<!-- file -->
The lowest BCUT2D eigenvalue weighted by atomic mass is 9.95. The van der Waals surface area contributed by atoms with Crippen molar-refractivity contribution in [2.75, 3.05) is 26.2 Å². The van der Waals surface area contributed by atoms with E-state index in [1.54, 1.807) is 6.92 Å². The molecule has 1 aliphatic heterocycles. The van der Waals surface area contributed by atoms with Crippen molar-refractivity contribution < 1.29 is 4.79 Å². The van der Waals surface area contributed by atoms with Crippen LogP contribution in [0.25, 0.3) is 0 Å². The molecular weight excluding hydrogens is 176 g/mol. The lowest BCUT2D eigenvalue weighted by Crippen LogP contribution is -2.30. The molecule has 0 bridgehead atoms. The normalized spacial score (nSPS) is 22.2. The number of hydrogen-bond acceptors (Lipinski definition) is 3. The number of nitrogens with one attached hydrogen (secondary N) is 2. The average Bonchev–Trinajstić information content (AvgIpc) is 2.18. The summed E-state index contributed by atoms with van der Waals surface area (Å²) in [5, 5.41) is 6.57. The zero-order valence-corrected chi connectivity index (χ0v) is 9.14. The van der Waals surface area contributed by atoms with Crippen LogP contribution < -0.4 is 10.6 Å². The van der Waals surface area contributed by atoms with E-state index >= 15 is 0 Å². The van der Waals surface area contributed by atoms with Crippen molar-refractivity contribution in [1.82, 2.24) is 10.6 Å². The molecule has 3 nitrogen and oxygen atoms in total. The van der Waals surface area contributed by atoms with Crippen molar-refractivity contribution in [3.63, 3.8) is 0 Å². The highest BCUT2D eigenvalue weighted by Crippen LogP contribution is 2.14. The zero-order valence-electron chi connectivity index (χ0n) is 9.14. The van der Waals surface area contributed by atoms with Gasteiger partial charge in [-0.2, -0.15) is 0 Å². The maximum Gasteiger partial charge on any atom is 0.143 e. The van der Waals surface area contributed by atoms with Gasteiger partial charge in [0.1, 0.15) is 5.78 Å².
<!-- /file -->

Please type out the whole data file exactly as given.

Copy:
The lowest BCUT2D eigenvalue weighted by atomic mass is 9.95. The van der Waals surface area contributed by atoms with Crippen molar-refractivity contribution in [2.75, 3.05) is 26.2 Å². The van der Waals surface area contributed by atoms with E-state index in [1.54, 1.807) is 6.92 Å². The molecule has 1 aliphatic heterocycles. The van der Waals surface area contributed by atoms with Crippen molar-refractivity contribution < 1.29 is 4.79 Å². The van der Waals surface area contributed by atoms with Crippen LogP contribution in [0.25, 0.3) is 0 Å². The molecular weight excluding hydrogens is 176 g/mol. The lowest BCUT2D eigenvalue weighted by Crippen LogP contribution is -2.30. The molecule has 0 bridgehead atoms. The normalized spacial score (nSPS) is 22.2. The number of hydrogen-bond acceptors (Lipinski definition) is 3. The number of nitrogens with one attached hydrogen (secondary N) is 2. The average Bonchev–Trinajstić information content (AvgIpc) is 2.18. The summed E-state index contributed by atoms with van der Waals surface area (Å²) in [5, 5.41) is 6.57. The zero-order valence-corrected chi connectivity index (χ0v) is 9.14. The van der Waals surface area contributed by atoms with Crippen LogP contribution < -0.4 is 10.6 Å². The van der Waals surface area contributed by atoms with E-state index >= 15 is 0 Å². The van der Waals surface area contributed by atoms with Crippen molar-refractivity contribution in [1.82, 2.24) is 10.6 Å². The molecule has 3 nitrogen and oxygen atoms in total. The van der Waals surface area contributed by atoms with Crippen molar-refractivity contribution in [3.63, 3.8) is 0 Å². The highest BCUT2D eigenvalue weighted by Crippen LogP contribution is 2.14. The zero-order valence-electron chi connectivity index (χ0n) is 9.14. The van der Waals surface area contributed by atoms with Gasteiger partial charge in [-0.2, -0.15) is 0 Å². The maximum Gasteiger partial charge on any atom is 0.143 e. The van der Waals surface area contributed by atoms with Gasteiger partial charge in [0.1, 0.15) is 5.78 Å².